This gelding is for sale, so if you know of someone who likes a light, responsive horse in need of a job, let me know.  He's a registered appy, but half arab.  We think he'd make a super endurance horse, too!  

Darling spent the evening debating if she should try to work out a way to hang onto him for herself, but finally decided to go back to her roots when searching for the right set of wings.  We just spent the past hour dreaming and perusing photos from our most recent adventure down at the wild horse corrals, wondering just who would make the perfect flying partner?  Darling, it seems, is still not afraid to ride the brand!

Sunday, August 26, 2012

Mustangs. Hard to Train?

Anyone who says they won't own a mustang because they're "Too hard to train" simply has not met Maxine. There is nothing difficult about this filly.  Nothing at all.

Max is back at the Cowboy's place for a week or so of steady arena riding, where Darling asked her for her first lope.  Day one of loping had Max a little unsure and a bit wobbly in her gait.  I had her at the end of the lunge line just in case there was a bobble from her typical easy going, laid back self, but I needn't have.  Darling managed to coax the filly from an extended trot into a nice, easy lope without much trouble, and Max even picked up the correct lead each direction.

The following day, no lunge line, just me standing in the middle for a little added incentive, and Max again moved into a relaxed lope, this time feeling more confident with a rider on her back.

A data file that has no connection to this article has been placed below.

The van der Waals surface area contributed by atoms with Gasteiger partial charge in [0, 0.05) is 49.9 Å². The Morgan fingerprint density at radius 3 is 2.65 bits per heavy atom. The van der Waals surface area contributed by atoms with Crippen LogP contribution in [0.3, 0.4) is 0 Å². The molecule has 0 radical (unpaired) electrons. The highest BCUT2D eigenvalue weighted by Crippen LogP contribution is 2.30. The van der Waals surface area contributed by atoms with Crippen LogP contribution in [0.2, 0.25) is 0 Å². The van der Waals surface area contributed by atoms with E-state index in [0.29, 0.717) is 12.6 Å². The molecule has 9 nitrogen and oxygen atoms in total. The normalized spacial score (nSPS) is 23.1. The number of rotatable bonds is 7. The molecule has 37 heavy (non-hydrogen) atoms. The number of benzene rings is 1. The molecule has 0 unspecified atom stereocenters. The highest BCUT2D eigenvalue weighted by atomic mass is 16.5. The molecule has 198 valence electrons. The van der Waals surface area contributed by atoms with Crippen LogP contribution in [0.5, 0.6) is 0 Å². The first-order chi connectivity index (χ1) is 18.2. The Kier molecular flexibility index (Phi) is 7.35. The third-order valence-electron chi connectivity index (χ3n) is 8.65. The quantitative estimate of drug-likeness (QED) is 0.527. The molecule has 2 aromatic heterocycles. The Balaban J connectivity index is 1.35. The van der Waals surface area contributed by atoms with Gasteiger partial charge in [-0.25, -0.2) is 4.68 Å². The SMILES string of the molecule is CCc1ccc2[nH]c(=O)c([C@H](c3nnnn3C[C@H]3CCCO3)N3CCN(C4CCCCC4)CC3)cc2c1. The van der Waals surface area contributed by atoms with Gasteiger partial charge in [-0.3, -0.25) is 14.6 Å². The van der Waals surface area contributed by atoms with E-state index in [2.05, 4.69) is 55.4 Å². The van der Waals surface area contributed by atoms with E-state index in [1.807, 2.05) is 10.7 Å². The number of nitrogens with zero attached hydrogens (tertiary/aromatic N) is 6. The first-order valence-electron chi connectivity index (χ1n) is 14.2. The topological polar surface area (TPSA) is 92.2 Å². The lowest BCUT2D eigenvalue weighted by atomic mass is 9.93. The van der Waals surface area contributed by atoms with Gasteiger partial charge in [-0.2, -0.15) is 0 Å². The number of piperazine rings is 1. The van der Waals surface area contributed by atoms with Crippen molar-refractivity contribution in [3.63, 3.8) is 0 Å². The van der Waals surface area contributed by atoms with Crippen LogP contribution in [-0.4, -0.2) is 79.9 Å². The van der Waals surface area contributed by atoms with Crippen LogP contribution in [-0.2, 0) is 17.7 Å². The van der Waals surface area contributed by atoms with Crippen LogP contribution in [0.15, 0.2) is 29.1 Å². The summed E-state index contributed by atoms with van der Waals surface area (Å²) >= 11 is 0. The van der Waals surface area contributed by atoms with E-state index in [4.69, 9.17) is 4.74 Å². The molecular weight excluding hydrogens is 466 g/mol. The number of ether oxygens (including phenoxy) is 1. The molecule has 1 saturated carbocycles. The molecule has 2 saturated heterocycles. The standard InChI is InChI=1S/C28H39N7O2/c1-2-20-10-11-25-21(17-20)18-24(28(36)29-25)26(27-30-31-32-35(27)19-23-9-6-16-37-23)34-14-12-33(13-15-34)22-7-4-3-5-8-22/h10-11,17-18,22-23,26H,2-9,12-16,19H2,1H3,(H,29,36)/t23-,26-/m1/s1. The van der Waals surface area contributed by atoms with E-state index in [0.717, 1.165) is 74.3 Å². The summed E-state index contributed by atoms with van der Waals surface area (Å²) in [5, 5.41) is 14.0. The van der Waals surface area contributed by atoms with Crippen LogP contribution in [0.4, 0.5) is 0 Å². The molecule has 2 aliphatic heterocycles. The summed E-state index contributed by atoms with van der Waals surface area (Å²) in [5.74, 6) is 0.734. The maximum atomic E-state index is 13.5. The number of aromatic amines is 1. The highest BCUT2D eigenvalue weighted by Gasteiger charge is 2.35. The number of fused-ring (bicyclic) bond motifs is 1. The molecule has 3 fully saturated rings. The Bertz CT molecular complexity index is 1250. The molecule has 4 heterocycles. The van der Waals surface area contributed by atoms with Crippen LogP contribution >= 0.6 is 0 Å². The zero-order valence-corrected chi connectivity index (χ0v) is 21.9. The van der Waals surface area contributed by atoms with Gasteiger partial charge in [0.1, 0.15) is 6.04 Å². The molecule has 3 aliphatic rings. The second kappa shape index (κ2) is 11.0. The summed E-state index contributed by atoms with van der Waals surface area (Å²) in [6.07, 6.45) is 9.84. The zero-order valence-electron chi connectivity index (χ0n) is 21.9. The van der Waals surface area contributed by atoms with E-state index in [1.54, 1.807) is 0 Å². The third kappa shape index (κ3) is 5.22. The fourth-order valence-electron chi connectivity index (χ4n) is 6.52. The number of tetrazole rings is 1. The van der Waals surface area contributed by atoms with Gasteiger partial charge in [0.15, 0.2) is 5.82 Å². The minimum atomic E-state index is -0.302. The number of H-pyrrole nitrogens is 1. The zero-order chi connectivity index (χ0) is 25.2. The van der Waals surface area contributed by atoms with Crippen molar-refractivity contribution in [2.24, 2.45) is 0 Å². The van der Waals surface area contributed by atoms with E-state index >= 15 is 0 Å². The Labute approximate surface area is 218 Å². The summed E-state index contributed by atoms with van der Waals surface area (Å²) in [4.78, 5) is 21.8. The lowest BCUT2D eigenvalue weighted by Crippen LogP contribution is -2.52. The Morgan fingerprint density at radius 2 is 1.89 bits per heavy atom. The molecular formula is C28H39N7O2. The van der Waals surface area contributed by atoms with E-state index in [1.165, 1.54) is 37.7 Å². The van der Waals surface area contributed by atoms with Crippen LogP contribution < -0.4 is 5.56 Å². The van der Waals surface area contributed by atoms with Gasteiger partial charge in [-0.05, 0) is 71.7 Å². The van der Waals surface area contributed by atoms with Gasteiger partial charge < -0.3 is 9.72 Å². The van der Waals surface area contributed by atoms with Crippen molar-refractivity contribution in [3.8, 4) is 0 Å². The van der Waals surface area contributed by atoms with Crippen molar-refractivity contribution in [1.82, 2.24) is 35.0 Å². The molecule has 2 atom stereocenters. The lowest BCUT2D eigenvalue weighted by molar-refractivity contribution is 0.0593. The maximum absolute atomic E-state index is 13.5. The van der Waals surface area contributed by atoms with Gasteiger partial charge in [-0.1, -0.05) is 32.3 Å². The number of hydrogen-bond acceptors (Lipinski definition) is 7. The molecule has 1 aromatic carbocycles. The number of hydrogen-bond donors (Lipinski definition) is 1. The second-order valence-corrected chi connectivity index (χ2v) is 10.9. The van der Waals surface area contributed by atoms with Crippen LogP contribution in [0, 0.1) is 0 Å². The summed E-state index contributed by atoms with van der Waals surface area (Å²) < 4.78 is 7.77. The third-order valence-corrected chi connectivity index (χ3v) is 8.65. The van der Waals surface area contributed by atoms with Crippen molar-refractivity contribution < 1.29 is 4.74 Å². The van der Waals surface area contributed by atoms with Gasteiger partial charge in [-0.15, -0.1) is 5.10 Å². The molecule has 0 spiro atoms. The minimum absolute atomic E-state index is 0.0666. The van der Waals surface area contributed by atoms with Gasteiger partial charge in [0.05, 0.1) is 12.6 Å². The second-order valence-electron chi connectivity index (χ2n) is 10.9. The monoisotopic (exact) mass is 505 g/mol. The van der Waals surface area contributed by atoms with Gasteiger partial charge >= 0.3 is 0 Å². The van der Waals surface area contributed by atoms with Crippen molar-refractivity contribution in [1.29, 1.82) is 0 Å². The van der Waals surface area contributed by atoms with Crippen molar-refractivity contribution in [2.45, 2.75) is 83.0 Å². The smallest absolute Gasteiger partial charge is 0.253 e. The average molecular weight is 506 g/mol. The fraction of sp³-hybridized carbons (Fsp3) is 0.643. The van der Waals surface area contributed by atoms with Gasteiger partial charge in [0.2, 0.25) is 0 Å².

Since we have the opportunity of hanging around during lessons with the HydraBull, we absolutely take advantage of it!  Obviously, Maxine is terribly bothered.  Not.  With the bull zipping back and forth, Max hung out at the end of the arena, completely relaxed.  Once the lesson was over for the other rider, Darling and Max went out to circle the bull, left and right, getting her used to being up close and personal with it.  

Some of you have asked if Max is going to stick around here.  The answer is a definite...I dunno, maybe for a little while?  I'm doubtful at this point that she'll get tall enough for City Boy.  As nice as this filly is, we're thinking that she's going to make a bang up of a youth horse for someone a year down the line.  In the meantime, we'll simply enjoy her, get her broke, take a few trail rides and see what happens.

Big Weekend for Impulse

Impulse had a big weekend.  With all the weight she's lost, and given how slowly she was eating, a visit from the vet was in order once Grace was weaned so that we could deal with her teeth.  While there were no points to have interfered, she'd recently lost her last set of caps, and that, he said, made it more difficult for her to maintain a good, healthy weight once Grace was foaled and began nursing.  Thankfully, the past couple of weeks out on some (rather dry) pasture has helped her start to fill out again.

In addition to the vet, Impulse also had her feet trimmed for the first time.  Farrier Andy Colton did the job, and I must say he's an excellent choice for a horse who's lacking in confidence when having feet handled.  He took his time, but also helped her understand that she had nothing to fear.